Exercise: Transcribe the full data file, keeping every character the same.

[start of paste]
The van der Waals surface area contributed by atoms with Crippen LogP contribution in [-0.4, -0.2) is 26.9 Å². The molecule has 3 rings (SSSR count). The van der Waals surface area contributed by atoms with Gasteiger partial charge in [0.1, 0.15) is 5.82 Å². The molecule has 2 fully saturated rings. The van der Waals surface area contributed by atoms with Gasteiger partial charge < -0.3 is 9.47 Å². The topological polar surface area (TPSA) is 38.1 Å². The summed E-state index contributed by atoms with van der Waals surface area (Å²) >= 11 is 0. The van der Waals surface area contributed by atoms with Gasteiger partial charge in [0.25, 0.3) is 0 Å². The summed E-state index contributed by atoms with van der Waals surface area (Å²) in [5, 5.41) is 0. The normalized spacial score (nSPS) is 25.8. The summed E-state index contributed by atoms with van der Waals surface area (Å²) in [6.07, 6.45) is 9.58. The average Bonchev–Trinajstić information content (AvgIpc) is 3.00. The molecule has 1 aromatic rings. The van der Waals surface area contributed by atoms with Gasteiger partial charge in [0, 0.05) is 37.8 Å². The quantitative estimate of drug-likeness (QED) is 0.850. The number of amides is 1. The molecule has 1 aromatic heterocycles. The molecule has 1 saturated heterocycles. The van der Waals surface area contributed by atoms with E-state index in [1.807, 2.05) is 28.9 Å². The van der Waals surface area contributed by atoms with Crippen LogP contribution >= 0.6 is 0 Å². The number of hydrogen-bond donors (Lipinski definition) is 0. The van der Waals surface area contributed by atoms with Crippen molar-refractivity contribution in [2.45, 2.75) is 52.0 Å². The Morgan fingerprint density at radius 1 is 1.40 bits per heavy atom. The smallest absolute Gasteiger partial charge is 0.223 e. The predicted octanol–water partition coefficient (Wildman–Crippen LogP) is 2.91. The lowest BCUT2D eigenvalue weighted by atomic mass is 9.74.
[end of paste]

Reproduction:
The van der Waals surface area contributed by atoms with Crippen LogP contribution in [-0.4, -0.2) is 26.9 Å². The molecule has 3 rings (SSSR count). The van der Waals surface area contributed by atoms with Gasteiger partial charge in [0.1, 0.15) is 5.82 Å². The molecule has 2 fully saturated rings. The van der Waals surface area contributed by atoms with Gasteiger partial charge < -0.3 is 9.47 Å². The topological polar surface area (TPSA) is 38.1 Å². The summed E-state index contributed by atoms with van der Waals surface area (Å²) >= 11 is 0. The van der Waals surface area contributed by atoms with Gasteiger partial charge in [0.25, 0.3) is 0 Å². The summed E-state index contributed by atoms with van der Waals surface area (Å²) in [5, 5.41) is 0. The normalized spacial score (nSPS) is 25.8. The summed E-state index contributed by atoms with van der Waals surface area (Å²) in [6.07, 6.45) is 9.58. The average Bonchev–Trinajstić information content (AvgIpc) is 3.00. The molecule has 1 aromatic rings. The van der Waals surface area contributed by atoms with Gasteiger partial charge in [0, 0.05) is 37.8 Å². The quantitative estimate of drug-likeness (QED) is 0.850. The number of amides is 1. The molecule has 1 aromatic heterocycles. The molecule has 1 saturated heterocycles. The van der Waals surface area contributed by atoms with E-state index in [1.807, 2.05) is 28.9 Å². The van der Waals surface area contributed by atoms with Crippen LogP contribution >= 0.6 is 0 Å². The number of hydrogen-bond donors (Lipinski definition) is 0. The van der Waals surface area contributed by atoms with Crippen molar-refractivity contribution in [2.45, 2.75) is 52.0 Å². The Morgan fingerprint density at radius 1 is 1.40 bits per heavy atom. The smallest absolute Gasteiger partial charge is 0.223 e. The predicted octanol–water partition coefficient (Wildman–Crippen LogP) is 2.91. The lowest BCUT2D eigenvalue weighted by atomic mass is 9.74.